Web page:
According to the ways of Scrum, the optimal Scrum team size is between five and nine people. Interestingly, I’ve seen this as a point of concern (sometimes contention) when I’ve coached people on Scrum. Please note that this is not a rule that must be followed at all costs. God gave us a brain, so we should feel free to use it.
While I know it’s rare, I personally have seen successful teams that consisted of 10-15 people. I believe that if a team consists of any more than 15 (or so) people, you are reducing your velocity.
Now you have a bloated team. What should you do? Well, first thing you should consider is to take some ideas from Kanban. Visualize the work, make the process and policies explicit, limit work in progress, measure/minimize cycle time, etc. (read more on Kanban here) The purpose of all of this is to gain clarity on what kind of work is actually taking place. In addition, you will gain insight into the quality of the deliverables and where the bottlenecks are.
Once you have this information in hand, you then have three choices.
1. Split the team into multiple teams.I have seen large teams have several very distinct types of work occurring. If there are distinct types of work, i.e. completely different categories of stories/requirements with different goals, and the team is forced to act as one, then there is waste. For example, during the standup, there will be members of the team that have to endure hearing the updates about requirements that they have no interest in, nor can they contribute to the delivery of those items (usually). This is likely the optimal choice.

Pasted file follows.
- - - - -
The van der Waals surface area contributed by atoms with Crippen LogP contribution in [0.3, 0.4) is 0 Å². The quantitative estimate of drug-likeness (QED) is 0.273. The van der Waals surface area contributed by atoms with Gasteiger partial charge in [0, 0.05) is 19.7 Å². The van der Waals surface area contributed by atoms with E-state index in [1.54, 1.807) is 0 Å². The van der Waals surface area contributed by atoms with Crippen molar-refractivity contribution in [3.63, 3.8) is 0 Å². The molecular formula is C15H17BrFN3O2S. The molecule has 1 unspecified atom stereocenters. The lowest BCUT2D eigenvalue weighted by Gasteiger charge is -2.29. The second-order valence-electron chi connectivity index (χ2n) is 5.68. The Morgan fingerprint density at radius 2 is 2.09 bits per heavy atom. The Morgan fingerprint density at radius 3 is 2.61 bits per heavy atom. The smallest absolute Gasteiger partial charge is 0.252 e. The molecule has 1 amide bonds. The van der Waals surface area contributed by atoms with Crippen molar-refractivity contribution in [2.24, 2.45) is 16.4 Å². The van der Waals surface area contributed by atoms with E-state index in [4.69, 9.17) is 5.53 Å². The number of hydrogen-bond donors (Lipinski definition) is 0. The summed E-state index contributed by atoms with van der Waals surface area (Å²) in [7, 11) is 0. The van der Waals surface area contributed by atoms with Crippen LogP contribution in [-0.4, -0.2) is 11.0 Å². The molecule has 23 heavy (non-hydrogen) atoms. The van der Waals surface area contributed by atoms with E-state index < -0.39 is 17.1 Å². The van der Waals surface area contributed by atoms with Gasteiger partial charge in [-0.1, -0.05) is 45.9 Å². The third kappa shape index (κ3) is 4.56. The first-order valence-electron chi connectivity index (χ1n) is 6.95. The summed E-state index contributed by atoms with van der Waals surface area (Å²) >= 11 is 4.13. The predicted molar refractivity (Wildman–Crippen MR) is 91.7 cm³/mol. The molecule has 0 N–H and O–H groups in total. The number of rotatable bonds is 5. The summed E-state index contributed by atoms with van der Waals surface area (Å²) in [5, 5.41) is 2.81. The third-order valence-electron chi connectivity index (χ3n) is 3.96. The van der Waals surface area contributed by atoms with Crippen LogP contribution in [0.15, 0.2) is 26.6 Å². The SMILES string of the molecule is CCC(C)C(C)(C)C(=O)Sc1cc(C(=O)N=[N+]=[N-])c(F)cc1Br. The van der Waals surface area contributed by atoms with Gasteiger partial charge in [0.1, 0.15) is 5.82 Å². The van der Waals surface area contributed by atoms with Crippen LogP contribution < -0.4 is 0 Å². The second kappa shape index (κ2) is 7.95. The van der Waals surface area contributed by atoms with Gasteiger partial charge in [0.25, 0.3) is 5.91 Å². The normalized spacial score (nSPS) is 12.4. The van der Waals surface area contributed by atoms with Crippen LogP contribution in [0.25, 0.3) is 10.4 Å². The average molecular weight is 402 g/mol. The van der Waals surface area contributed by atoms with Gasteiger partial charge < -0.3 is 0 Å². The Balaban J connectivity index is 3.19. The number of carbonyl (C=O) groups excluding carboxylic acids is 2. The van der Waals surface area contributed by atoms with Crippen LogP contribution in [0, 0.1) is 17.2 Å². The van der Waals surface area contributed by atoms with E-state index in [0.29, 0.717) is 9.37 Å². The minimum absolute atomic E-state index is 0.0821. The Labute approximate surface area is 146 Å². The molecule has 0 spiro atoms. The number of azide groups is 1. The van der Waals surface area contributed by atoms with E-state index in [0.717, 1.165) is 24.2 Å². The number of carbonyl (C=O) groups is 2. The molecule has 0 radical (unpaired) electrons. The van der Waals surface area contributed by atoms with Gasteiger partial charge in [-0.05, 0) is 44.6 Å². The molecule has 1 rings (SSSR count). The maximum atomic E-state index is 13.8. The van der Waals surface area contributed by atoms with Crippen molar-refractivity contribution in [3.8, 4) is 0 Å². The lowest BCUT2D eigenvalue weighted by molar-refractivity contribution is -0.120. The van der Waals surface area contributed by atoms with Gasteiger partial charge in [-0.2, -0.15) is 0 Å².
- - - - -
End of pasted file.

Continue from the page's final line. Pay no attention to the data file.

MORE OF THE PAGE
2. Reduce the number of people on theis the tricky one. You may find that there are people that don’t have the necessary skills, or you may find that there are too many people with one very distinct skill set. If one (or both) of these scenarios holds true, and you are sure that these folks can’t contribute in other areas, then make haste and remove the people from the team. Everyone (including those let go from the team) will end up happier and more productive.
3. Keep everything the way itis a very, very unlikely choice. I have never personally experienced a time when it was a good idea to keep one team larger than 15 people. I would love to hear from others where this has worked well.
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